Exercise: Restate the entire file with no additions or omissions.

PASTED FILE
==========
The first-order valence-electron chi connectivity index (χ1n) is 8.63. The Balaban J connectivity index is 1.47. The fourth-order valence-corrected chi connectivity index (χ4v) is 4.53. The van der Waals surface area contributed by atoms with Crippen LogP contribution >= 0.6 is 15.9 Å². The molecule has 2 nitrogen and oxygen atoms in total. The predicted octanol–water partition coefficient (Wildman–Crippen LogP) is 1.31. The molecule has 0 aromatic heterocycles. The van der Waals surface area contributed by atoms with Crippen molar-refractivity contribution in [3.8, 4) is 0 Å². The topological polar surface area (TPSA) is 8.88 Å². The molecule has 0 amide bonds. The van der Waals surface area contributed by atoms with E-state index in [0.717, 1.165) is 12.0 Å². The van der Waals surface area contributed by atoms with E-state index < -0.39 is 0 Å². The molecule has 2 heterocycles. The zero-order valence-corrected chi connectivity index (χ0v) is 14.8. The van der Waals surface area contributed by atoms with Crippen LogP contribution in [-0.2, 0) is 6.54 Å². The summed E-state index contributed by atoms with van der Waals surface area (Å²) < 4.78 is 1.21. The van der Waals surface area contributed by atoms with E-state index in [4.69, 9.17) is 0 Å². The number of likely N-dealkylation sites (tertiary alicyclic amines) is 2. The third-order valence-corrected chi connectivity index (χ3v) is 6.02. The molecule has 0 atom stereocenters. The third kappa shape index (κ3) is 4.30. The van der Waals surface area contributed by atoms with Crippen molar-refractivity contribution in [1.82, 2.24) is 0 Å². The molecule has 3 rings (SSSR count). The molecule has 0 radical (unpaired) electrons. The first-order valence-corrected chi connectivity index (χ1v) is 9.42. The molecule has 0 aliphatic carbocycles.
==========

The first-order valence-electron chi connectivity index (χ1n) is 8.63. The Balaban J connectivity index is 1.47. The fourth-order valence-corrected chi connectivity index (χ4v) is 4.53. The van der Waals surface area contributed by atoms with Crippen LogP contribution >= 0.6 is 15.9 Å². The molecule has 2 nitrogen and oxygen atoms in total. The predicted octanol–water partition coefficient (Wildman–Crippen LogP) is 1.31. The molecule has 0 aromatic heterocycles. The van der Waals surface area contributed by atoms with Crippen molar-refractivity contribution in [3.8, 4) is 0 Å². The topological polar surface area (TPSA) is 8.88 Å². The molecule has 0 amide bonds. The van der Waals surface area contributed by atoms with E-state index in [0.717, 1.165) is 12.0 Å². The van der Waals surface area contributed by atoms with E-state index < -0.39 is 0 Å². The molecule has 2 heterocycles. The zero-order valence-corrected chi connectivity index (χ0v) is 14.8. The van der Waals surface area contributed by atoms with Crippen LogP contribution in [-0.2, 0) is 6.54 Å². The summed E-state index contributed by atoms with van der Waals surface area (Å²) < 4.78 is 1.21. The van der Waals surface area contributed by atoms with E-state index in [4.69, 9.17) is 0 Å². The number of likely N-dealkylation sites (tertiary alicyclic amines) is 2. The third-order valence-corrected chi connectivity index (χ3v) is 6.02. The molecule has 0 atom stereocenters. The third kappa shape index (κ3) is 4.30. The van der Waals surface area contributed by atoms with Crippen molar-refractivity contribution in [1.82, 2.24) is 0 Å². The molecule has 3 rings (SSSR count). The molecule has 0 radical (unpaired) electrons. The first-order valence-corrected chi connectivity index (χ1v) is 9.42. The molecule has 0 aliphatic carbocycles.